Wood Of The Month
One name for cedar, or Cedrus Deodara of the Pinaceae family, a softwood.
Along with Cedrus Libani (Cedar of Lebanon) this is one of the true cedars, as distinct from those which the timber trade has traditionally called so because odour and timber are reminiscent of cedar. Odour and flavour are often vital clues in identifying a timber — a point which is hard to take seriously if you've ever seen an old repairman chisel a slice off a guitar and chew it.
Hardwood seems an understatement to anyone who has had to work it. Jack Golder will still groan nostalgically when he recalls the blisters he got hand-working the fingerboards for the first batch of Burns Bisons.
This stuff is regarded as true ebony. It is jet black, though on rare occasions you may find a few pale streaks. It's heavy, nearly 1200 kilos per cubic metre. I have a few scraps of it kicking around my scullery/workshop, and they feel like slate, except a bit warmer. It grows best in Sri Lanka where it can reach a diameter of ¾ metre, but flourishes much less satisfactorily in Southern India.
It is a sod to work. Planes can pick up tough bits of wavy grain, and it chips (notably on hideously expensive guitars that are being refretted). It can also develop deep hairline cracks. But when finished up into a gleaming fingerboard or a D'Aquisto tailpiece, there isn't anything quite so stunning. You can see the density of it, and its resistance to working efforts translates into tremendous resistance to wear. I reckon that as an acoustic bridge, ebony transmits high treble better than rosewood (usually substituted for economic reasons only), and I have had better results from bridge piezo bugs on ebony than anything else.
African ebony grows to just over ½ metre thick, and isn't quite so heavy at just over 1000 kilos per cubic metre. Some varieties have brown stripes in the black, but it has the same brittle qualities as Sri Lankan that make a hard wood difficult to work without damage.
It's worth noting at this point that whatever may be said about a timber's appearance, it is always the product of an individual living thing that may deviate from the norm quite significantly. For example I once worked on an Ovation ebony fingerboard that was incredibly streaked and figured, pale browny streaks with touches of gold, and very little black at all. It still bloody chipped though.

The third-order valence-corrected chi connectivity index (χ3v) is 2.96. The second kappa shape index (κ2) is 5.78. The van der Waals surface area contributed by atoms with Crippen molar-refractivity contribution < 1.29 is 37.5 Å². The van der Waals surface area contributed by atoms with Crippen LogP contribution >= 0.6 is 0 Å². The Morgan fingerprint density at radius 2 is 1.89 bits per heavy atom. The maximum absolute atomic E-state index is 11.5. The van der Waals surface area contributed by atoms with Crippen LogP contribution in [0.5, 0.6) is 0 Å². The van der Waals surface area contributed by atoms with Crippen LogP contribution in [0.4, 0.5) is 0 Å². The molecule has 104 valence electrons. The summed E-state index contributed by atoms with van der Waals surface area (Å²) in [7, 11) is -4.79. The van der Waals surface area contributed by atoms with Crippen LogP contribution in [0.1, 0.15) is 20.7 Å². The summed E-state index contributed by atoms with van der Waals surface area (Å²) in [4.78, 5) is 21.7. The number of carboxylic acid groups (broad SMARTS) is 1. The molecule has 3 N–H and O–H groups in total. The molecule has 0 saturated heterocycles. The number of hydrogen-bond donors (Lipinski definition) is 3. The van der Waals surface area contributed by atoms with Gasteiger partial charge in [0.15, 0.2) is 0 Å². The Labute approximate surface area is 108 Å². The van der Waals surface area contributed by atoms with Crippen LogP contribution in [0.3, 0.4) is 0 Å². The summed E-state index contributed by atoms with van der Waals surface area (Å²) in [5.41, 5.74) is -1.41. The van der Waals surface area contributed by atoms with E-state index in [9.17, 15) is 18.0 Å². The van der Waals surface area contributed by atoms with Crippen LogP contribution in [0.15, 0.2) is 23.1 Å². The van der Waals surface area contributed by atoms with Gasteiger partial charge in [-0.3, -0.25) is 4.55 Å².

You won't find this East Indian fig tree in the commercial timber directories, though it has a local commercial significance. Neither is it likely that you'll come across a musical instrument made of it. What goes on under it has commercial significance, and what goes on on its branches affects us.
It is commonly called the Banyan tree, and it gets this name from the Hindi baniya, or merchant, who would operate in the market set up in its shade and among its big aerial roots like supporting pillars.
The female lac or lakh insect deposits on its branches her eggs and a protective resinous coating. Later, the twigs are broken off and dried out in the sun, killing the insects and leaving "stick-lac". This is cleaned up to give "seed-lac", and then further melted down and purified to give "shell-lac", or the basic constituent of spirit varnishes and French polish. Many traditional acoustic guitar makers will swear by spirit varnish, but bow to the practical choice of cellulose, fearing that alcoholic folkies might breath whisky fumes over their beloved creations and dissolve the finish. Perhaps this is merely the contempt of the artisan for the artist, but spirit varnish is a fragile affair, and its rich beauty won't take much gigging abuse.
Shellac can be bought in stick form in different colours as well as the browny-clear natural, and this is used as a filler, melted into the ends of gaps between fret-tang and slot bottom on a freshly fretted guitar, or into the splits and chips lifted out of the fingerboard surface by the removal of worn out frets. These sticks can be bought from suppliers like Stentor (retail outlet Touchstone Tonewoods) and a flake form can be bought from sculptors' suppliers.
Lakh, by the way, is Hindi for a hundred thousand, usually rupees. F is also for Fustic, or Chlorophora Tinctoria, again of the Moraceae family.
This tree used to be an important source of natural water soluble yellow to brown dye. This type of colouring can be useful to a traditional instrument repairer who might have difficulties matching a splint or patch to original timber, mainly in that the colour can be worked to shade and there is no spirit residue left which might react with a finish and cause fish-eyes or failure to cure. The tree is called moral fino in Ecuador, tatajuba in Brazil, and is found in the West Indies and Central America.
Feature by Adrian Legg
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